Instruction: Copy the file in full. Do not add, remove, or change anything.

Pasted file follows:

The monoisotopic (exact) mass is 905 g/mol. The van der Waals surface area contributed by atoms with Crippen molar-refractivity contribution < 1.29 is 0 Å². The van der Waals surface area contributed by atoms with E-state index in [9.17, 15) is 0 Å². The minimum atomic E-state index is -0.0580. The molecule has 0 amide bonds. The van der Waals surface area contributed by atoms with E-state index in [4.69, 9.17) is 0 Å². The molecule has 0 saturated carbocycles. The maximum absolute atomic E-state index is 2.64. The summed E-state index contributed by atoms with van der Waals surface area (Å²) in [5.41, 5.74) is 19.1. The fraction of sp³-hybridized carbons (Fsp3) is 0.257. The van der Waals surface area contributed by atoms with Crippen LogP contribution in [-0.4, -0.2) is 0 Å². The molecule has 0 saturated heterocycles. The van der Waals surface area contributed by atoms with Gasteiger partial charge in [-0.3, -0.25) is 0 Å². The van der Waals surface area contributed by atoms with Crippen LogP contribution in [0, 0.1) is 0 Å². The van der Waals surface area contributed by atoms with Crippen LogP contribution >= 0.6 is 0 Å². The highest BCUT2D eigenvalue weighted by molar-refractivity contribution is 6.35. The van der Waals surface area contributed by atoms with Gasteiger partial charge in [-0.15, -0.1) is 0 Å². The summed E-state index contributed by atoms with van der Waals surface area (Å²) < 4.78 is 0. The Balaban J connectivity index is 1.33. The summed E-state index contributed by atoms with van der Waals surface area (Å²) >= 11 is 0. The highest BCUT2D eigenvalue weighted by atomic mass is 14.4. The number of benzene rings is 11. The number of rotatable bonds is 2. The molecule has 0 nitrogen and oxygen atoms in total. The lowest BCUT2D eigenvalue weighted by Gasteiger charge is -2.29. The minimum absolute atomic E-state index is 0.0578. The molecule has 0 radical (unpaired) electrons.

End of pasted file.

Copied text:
The monoisotopic (exact) mass is 905 g/mol. The van der Waals surface area contributed by atoms with Crippen molar-refractivity contribution < 1.29 is 0 Å². The van der Waals surface area contributed by atoms with E-state index in [9.17, 15) is 0 Å². The minimum atomic E-state index is -0.0580. The molecule has 0 amide bonds. The van der Waals surface area contributed by atoms with E-state index in [4.69, 9.17) is 0 Å². The molecule has 0 saturated carbocycles. The maximum absolute atomic E-state index is 2.64. The summed E-state index contributed by atoms with van der Waals surface area (Å²) in [5.41, 5.74) is 19.1. The fraction of sp³-hybridized carbons (Fsp3) is 0.257. The van der Waals surface area contributed by atoms with Crippen LogP contribution in [-0.4, -0.2) is 0 Å². The molecule has 0 saturated heterocycles. The van der Waals surface area contributed by atoms with Gasteiger partial charge in [-0.3, -0.25) is 0 Å². The van der Waals surface area contributed by atoms with Crippen LogP contribution in [0, 0.1) is 0 Å². The van der Waals surface area contributed by atoms with Crippen LogP contribution >= 0.6 is 0 Å². The highest BCUT2D eigenvalue weighted by molar-refractivity contribution is 6.35. The van der Waals surface area contributed by atoms with Gasteiger partial charge in [-0.15, -0.1) is 0 Å². The summed E-state index contributed by atoms with van der Waals surface area (Å²) < 4.78 is 0. The Balaban J connectivity index is 1.33. The summed E-state index contributed by atoms with van der Waals surface area (Å²) >= 11 is 0. The highest BCUT2D eigenvalue weighted by atomic mass is 14.4. The number of benzene rings is 11. The number of rotatable bonds is 2. The molecule has 0 nitrogen and oxygen atoms in total. The lowest BCUT2D eigenvalue weighted by Gasteiger charge is -2.29. The minimum absolute atomic E-state index is 0.0578. The molecule has 0 radical (unpaired) electrons.